There were a number of important changes that the Finance Act 2020 introduced to the way in which HMRC are treated and their powers, none more so than their ability to pursue individuals personally in respect of company debt.
Joint and several liability notices
Normally a liability of a limited company belongs to that legal entity and there are no personal implications for the company directors if the company becomes insolvent.
For certain individuals who have multiple failures, with the Crown often at the top of the leaderboard with the amounts owed to them, these rules will certainly force them to review their practices, as HMRC can now give joint and several liability notices to directors, shadow directors and certain other individuals connected to a company. This means that people who do not appear on the director register can also be pursued.
A joint and several liability notice will make the individuals jointly and severally liable for amounts the company owes to HMRC. However, within their guidance HMRC have clarified that they will not give notices under the ‘repeated insolvency’ part of this legislation to ‘connected persons’ where they are satisfied that both of the following apply. The person:
For example, a person whose only connection with a failed company is that they held shares in it and had no material influence on any of the company’s activities would not be given a notice.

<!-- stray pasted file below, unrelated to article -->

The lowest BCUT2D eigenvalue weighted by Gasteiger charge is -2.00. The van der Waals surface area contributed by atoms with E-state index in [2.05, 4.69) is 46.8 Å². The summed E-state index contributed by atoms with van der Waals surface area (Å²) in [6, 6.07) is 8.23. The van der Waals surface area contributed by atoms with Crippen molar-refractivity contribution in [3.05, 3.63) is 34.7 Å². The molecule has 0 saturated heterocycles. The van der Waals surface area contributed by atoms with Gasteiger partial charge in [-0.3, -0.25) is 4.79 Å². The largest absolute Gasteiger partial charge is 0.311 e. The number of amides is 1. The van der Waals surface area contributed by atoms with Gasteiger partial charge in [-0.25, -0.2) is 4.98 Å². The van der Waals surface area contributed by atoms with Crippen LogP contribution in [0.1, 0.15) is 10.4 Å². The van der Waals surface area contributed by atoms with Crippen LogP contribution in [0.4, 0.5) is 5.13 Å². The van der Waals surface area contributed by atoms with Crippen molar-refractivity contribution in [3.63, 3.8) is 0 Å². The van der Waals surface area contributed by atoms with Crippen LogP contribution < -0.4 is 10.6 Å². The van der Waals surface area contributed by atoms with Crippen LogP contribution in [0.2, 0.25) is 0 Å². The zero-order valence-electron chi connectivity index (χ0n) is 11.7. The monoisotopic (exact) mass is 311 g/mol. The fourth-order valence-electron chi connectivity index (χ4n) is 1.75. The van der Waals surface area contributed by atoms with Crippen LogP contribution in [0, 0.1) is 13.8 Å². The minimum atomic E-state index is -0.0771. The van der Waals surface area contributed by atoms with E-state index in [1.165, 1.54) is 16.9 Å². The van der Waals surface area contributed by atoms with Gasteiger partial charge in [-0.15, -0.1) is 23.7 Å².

When was this introduced?
It applies to liabilities relating to any period that ends on or after 22 July 2020, but HMRC have only recently produced guidance on this subject that clarifies some previous areas of uncertainty.
The 4 conditions for giving a joint and several liability notice
Condition A - In the last 5 years the individual had a relevant connection to at least 2 ‘old companies’ that were subject to an insolvency procedure and had a tax liability (usually a director but could be a shadow director or manager).
Condition B - a ‘new company’ is or has been carrying on a similar trade to any 2 of the old companies. (It may have a resemblance in appearance and character to the old business, but does not have to be exactly the same. It may, for example, provide the same services or use the old business’s assets, such as its workforce or business premises).
Condition C - the individual has a relevant connection to the ‘new company’ (usually a director but could be a shadow director or manager).
Condition D - the relevant old companies have a tax liability of more than £10,000 that is more than 50% of the total amount of those companies’ liabilities to their unsecured creditors.
What is the effect of giving a joint and several liability notice?
Where HMRC gives a joint and several liability notice to an individual for a repeated insolvency and non-payment case, that individual is jointly and severally liable with the new company (and with any other individual who is given a notice) for both of the following:
But the sting in the tale is that also, if there is still any unpaid liability of one or both of the relevant old companies, the individual is also jointly and severally liable with that company (and with any other individual who is given such a notice) for that liability.
This is powerful legislation with wide reaching implications for individuals who misuse the insolvency procedure to escape personal liabilities. Directors should seek advice to ensure that they do not fall foul of this new legislation.